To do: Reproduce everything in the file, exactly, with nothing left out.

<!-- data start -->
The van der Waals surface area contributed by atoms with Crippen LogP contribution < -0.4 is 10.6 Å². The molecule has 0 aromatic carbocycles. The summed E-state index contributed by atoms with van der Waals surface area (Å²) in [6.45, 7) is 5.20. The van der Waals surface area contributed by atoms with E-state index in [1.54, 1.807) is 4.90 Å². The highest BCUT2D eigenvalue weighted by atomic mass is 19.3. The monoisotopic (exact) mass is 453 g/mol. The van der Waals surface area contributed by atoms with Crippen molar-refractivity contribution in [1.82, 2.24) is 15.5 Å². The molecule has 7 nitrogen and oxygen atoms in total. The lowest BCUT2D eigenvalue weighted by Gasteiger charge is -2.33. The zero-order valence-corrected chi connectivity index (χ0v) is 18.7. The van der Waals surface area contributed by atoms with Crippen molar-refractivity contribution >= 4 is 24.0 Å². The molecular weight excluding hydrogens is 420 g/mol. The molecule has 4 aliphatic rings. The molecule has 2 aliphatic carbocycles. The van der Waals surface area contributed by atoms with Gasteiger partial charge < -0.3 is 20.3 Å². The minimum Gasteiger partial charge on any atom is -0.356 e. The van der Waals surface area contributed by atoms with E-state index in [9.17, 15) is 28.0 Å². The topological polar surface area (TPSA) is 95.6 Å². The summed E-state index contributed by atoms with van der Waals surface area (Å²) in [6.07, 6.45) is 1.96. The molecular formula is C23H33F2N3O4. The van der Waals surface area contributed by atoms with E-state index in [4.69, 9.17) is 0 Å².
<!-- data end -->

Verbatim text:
The van der Waals surface area contributed by atoms with Crippen LogP contribution < -0.4 is 10.6 Å². The molecule has 0 aromatic carbocycles. The summed E-state index contributed by atoms with van der Waals surface area (Å²) in [6.45, 7) is 5.20. The van der Waals surface area contributed by atoms with E-state index in [1.54, 1.807) is 4.90 Å². The highest BCUT2D eigenvalue weighted by atomic mass is 19.3. The monoisotopic (exact) mass is 453 g/mol. The van der Waals surface area contributed by atoms with Crippen molar-refractivity contribution in [1.82, 2.24) is 15.5 Å². The molecule has 7 nitrogen and oxygen atoms in total. The lowest BCUT2D eigenvalue weighted by Gasteiger charge is -2.33. The zero-order valence-corrected chi connectivity index (χ0v) is 18.7. The van der Waals surface area contributed by atoms with Crippen molar-refractivity contribution >= 4 is 24.0 Å². The molecular weight excluding hydrogens is 420 g/mol. The molecule has 4 aliphatic rings. The molecule has 2 aliphatic carbocycles. The van der Waals surface area contributed by atoms with Gasteiger partial charge < -0.3 is 20.3 Å². The minimum Gasteiger partial charge on any atom is -0.356 e. The van der Waals surface area contributed by atoms with E-state index in [9.17, 15) is 28.0 Å². The topological polar surface area (TPSA) is 95.6 Å². The summed E-state index contributed by atoms with van der Waals surface area (Å²) in [6.07, 6.45) is 1.96. The molecular formula is C23H33F2N3O4. The van der Waals surface area contributed by atoms with E-state index in [4.69, 9.17) is 0 Å².